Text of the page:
You might know that Microsoft is the owner of several important mobile-related patents, and that the Redmond giant has never been afraid to use said patents to squeeze some bucks from… well, everyone in sight. That’s the bad news.
The good news is Microsoft, unlike another iconic company, is willing to talk before shooting, although some would replace “talk” with “extort the living daylights”. As a result, many Android manufacturers (supposedly infringing MS’ patents) have entered licensing agreements with Steve Ballmer’s company, which sees them paying a fixed amount per device sold, in exchange for some legal peace of mind. Among the notable exceptions, we have Barnes & Noble and Motorola (close to be owned by Google now), who preferred to take it to court rather than to give in to Microsoft’s demands.
On the other hand, other major Android OEMs, including the mother-of-all-Android-manufacturers, Samsung, have accepted Microsoft’s indecent proposal.
Microsoft’s chief legal head, Horacio Gutierrez has bragged that the tech mammoth now has licensing agreements covering 70% of all devices sold in the US. It looks that Microsoft can add other notch to its list, as the Taiwanese electronics maker Pegatron has announced that it settled its legal business with the software maker.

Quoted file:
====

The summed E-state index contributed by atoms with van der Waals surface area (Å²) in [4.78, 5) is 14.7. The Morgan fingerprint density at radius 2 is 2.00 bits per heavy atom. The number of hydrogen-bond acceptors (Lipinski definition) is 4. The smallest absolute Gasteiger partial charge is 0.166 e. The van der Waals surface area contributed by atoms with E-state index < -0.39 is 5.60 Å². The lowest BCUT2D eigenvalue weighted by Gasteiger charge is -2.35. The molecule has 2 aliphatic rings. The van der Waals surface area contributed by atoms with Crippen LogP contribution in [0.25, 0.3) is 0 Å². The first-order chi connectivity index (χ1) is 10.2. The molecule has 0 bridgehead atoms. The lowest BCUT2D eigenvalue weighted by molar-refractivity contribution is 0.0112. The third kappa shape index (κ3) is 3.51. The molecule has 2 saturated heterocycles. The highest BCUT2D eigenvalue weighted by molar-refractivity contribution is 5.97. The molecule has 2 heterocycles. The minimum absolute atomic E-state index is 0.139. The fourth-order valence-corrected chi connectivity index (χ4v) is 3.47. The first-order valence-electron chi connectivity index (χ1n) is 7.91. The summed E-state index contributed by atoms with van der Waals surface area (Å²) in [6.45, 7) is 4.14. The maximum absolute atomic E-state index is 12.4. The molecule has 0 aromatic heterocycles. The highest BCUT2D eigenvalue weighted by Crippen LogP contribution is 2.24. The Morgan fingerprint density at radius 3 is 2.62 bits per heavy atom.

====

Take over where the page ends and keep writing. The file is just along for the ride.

In line with the agreement, Pegatron will pay MS an undisclosed fee for every tablet, smartphone, e-reader, Chromebook, or game console it sells. Importantly, Pegatron also makes computers running Windows 7, so the Taiwanese had all the interest to maintain their good standing with MS.
With this new addition to its collection of Android licensees (which is in the dozens now), Microsoft has agreements with four out of the top five Taiwanese ODMs. Just imagine the amount of cash flowing towards MS from the bustling Taiwanese tech sector, which churns millions of devices out every week.
It’s no wonder that Microsoft is so serious about its patent peddling operation – on a side note, a few weeks ago, Microsoft agreed to buy $1 billion worth of patents from struggling web giant AOL, only to sell the same patents to Facebook (who’s engaged in an arms race to protect itself against Yahoo and others) about a week later.